Results Management

Icon of a lab microscope

UK Anti-Doping (UKAD) is responsible for the results management of Anti-Doping Rule Violations (ADRVs) committed by Athletes, Athlete Support Personnel (ASP) or other Persons that fall under its jurisdiction as the UK’s National Anti-Doping Organisation.

Results management includes communicating the results of anti-doping tests to national governing bodies (NGBs), and presenting cases before the National Anti-Doping Panel (NADP), in respect of individuals charged with committing an ADRV. In total, there are 11 ADRVs under the 2021 World Anti-Doping Code, which can be split into two distinct categories: analytical ADRVs and non-analytical ADRVs.

An analytical ADRV is an ADRV where the Presence of a Prohibited Substance (as set out in WADA’s Prohibited List) is detected in an Athlete’s Sample following a test. A non-analytical ADRV is reference to an ADRV other than Presence of a Prohibited Substance in an Athlete’s blood or urine Sample.

UKAD can impose sanctions and bans (known as Consequences) on individuals charged with committing an ADRV. Those charged with an ADRV can either accept these sanctions or request arbitration before an independent tribunal of the National Anti-Doping Panel (NADP).

Sample analysis

After a Sample is provided by an Athlete, the Doping Control Officer (DCO) will send the Samples to a World Anti-Doping Agency (WADA) accredited laboratory, maintaining a secure chain of custody.

On arrival at the laboratory, the A Sample is analysed and the B Sample frozen. There are three possible outcomes following sample analysis;

  • Negative Result

  • An Atypical Finding

  • An Adverse Analytical Finding

Negative Result

If no Prohibited Substance (and/or its metabolites or markers) or evidence of the use of a Prohibited Method is detected in the Sample, the laboratory will issue a negative test result.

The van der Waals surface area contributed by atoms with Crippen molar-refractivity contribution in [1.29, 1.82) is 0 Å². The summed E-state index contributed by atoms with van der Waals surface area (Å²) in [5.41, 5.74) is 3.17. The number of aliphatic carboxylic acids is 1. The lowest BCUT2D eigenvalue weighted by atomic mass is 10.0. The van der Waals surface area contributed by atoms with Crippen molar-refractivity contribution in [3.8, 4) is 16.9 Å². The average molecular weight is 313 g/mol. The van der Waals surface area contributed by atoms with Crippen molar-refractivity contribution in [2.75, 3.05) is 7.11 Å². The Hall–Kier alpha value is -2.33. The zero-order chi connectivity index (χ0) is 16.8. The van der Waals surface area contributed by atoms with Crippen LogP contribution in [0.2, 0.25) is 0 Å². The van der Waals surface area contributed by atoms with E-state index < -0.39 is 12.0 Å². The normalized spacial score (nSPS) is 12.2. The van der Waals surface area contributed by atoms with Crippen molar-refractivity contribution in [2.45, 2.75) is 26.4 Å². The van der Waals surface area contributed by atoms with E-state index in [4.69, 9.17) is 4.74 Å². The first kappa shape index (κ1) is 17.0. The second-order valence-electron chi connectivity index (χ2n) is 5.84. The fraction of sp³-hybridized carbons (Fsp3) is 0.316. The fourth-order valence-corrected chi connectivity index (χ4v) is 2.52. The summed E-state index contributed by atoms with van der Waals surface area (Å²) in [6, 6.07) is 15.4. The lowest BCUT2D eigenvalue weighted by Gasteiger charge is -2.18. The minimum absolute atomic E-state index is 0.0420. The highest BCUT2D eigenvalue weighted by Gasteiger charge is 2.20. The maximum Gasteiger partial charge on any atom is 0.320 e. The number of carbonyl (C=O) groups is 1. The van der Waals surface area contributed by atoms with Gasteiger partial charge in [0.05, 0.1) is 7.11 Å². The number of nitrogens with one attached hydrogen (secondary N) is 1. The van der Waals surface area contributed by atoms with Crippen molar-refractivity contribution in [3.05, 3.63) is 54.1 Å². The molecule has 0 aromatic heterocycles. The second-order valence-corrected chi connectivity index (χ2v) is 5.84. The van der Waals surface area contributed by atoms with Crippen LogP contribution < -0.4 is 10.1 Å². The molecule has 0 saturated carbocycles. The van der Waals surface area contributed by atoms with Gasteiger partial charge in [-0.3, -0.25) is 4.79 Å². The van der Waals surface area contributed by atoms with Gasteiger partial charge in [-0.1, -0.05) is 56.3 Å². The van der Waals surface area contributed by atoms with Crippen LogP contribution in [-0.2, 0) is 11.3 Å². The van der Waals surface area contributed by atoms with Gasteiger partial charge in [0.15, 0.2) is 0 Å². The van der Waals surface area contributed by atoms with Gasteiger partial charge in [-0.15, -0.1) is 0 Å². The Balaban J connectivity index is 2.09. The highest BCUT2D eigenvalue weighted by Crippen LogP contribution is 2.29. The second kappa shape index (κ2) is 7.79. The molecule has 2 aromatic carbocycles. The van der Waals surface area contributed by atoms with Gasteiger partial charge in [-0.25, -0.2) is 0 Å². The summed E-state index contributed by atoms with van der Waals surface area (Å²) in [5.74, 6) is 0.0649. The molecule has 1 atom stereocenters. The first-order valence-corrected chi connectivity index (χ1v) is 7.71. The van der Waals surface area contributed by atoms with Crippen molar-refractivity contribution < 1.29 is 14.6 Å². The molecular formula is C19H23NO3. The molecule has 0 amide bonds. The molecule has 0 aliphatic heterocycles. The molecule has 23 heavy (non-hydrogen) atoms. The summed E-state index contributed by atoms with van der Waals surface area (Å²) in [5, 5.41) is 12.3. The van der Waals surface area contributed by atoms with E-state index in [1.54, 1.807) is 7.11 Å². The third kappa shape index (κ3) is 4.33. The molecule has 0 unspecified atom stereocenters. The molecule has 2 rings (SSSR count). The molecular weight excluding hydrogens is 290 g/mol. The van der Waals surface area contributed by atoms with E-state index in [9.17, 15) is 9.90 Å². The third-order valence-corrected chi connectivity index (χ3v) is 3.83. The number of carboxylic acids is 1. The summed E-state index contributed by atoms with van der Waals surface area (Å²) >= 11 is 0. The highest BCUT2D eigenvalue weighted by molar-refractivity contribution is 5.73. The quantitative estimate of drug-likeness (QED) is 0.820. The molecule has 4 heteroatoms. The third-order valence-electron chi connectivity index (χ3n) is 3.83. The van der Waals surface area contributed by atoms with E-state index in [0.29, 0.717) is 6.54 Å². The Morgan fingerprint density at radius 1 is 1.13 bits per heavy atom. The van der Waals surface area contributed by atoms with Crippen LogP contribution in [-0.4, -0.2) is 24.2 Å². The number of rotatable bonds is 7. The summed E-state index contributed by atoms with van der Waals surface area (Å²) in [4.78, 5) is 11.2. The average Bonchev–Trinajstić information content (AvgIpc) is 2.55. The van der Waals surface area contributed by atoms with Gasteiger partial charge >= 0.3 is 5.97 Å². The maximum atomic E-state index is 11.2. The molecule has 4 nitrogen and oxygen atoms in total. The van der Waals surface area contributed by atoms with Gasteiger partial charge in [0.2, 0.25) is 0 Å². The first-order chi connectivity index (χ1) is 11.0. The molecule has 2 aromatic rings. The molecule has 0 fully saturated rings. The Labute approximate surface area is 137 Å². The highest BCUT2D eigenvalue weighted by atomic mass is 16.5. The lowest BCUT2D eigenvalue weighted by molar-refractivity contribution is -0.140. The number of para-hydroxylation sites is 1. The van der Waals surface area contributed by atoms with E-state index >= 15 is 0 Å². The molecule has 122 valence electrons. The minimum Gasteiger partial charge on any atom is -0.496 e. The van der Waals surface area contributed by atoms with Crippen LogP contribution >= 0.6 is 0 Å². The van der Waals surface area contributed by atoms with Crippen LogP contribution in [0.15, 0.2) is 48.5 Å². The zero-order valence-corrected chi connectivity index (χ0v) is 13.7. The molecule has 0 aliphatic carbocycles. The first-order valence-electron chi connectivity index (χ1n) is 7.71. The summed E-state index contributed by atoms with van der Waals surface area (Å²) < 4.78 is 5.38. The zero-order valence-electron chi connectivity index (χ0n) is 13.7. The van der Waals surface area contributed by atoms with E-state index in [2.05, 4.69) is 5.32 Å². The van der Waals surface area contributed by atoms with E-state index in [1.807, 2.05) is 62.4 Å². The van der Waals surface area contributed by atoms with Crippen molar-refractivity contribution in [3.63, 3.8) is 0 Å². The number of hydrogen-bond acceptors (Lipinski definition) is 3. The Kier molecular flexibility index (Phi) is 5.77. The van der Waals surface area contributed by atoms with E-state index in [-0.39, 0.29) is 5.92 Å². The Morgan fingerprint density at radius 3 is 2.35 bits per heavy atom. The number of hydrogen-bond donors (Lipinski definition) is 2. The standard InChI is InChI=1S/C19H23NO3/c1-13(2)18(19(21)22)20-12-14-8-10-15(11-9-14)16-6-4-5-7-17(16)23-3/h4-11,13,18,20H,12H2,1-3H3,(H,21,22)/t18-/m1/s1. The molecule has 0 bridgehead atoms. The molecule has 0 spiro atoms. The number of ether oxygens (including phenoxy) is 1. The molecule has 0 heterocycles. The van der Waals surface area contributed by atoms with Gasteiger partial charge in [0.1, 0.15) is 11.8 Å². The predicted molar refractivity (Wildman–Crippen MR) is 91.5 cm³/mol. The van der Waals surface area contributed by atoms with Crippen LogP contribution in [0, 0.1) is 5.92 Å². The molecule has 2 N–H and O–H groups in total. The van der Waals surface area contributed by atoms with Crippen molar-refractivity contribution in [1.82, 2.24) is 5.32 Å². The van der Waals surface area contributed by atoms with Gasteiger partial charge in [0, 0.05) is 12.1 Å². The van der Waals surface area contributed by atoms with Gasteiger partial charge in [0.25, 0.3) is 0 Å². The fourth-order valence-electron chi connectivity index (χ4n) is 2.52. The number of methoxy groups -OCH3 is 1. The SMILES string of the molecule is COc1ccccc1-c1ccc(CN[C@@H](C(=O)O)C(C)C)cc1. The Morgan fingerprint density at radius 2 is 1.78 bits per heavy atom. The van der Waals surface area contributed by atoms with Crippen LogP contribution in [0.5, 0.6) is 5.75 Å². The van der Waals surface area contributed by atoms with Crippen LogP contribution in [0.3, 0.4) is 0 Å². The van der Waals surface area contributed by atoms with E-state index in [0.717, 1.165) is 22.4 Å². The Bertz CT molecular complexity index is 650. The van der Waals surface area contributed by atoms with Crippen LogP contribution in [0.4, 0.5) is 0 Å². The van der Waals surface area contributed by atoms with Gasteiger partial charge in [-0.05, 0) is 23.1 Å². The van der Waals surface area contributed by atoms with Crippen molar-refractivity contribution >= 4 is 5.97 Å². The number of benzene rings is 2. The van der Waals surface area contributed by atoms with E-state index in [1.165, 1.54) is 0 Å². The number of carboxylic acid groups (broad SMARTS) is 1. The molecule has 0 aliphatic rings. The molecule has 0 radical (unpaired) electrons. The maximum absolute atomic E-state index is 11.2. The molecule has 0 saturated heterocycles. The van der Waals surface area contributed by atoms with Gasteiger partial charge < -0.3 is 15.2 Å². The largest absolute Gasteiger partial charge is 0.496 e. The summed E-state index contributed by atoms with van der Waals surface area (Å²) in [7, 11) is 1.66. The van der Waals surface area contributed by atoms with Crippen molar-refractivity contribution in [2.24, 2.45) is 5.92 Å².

Atypical Finding

Some Prohibited Substances can also be produced naturally by the body. In certain circumstances the presence of such substances (or others identified by WADA) in the A Sample may result in the laboratory reporting an Atypical Finding.

Review of Atypical Finding

Upon receipt of an A Sample Atypical Finding, UKAD will determine whether:

  • A Therapeutic Use Exemption (TUE) has been granted

  • There has been a departure from the International Standard for Testing and Investigations or International Standard for Laboratories that may have caused the Atypical Finding

  • It is apparent that the Atypical Finding was caused by an ingestion of the Prohibited Substance by a permitted route

If the review does not reveal a TUE, departure or ingestion by a permitted route that caused the Atypical Finding, further investigation will take place.

Typically, we will not notify the Athlete of an Atypical Finding until we have completed the investigation and decided whether to bring the Atypical Finding forward as an Adverse Analytical Finding.

On conclusion of the further investigation, we will advise the Athlete as to whether or not there is evidence of the administration of a Prohibited Substance and/or Method.

If there is no evidence, then no further action will be taken. If there is evidence of administration, UKAD will report the Atypical Finding as an Adverse Analytical Finding.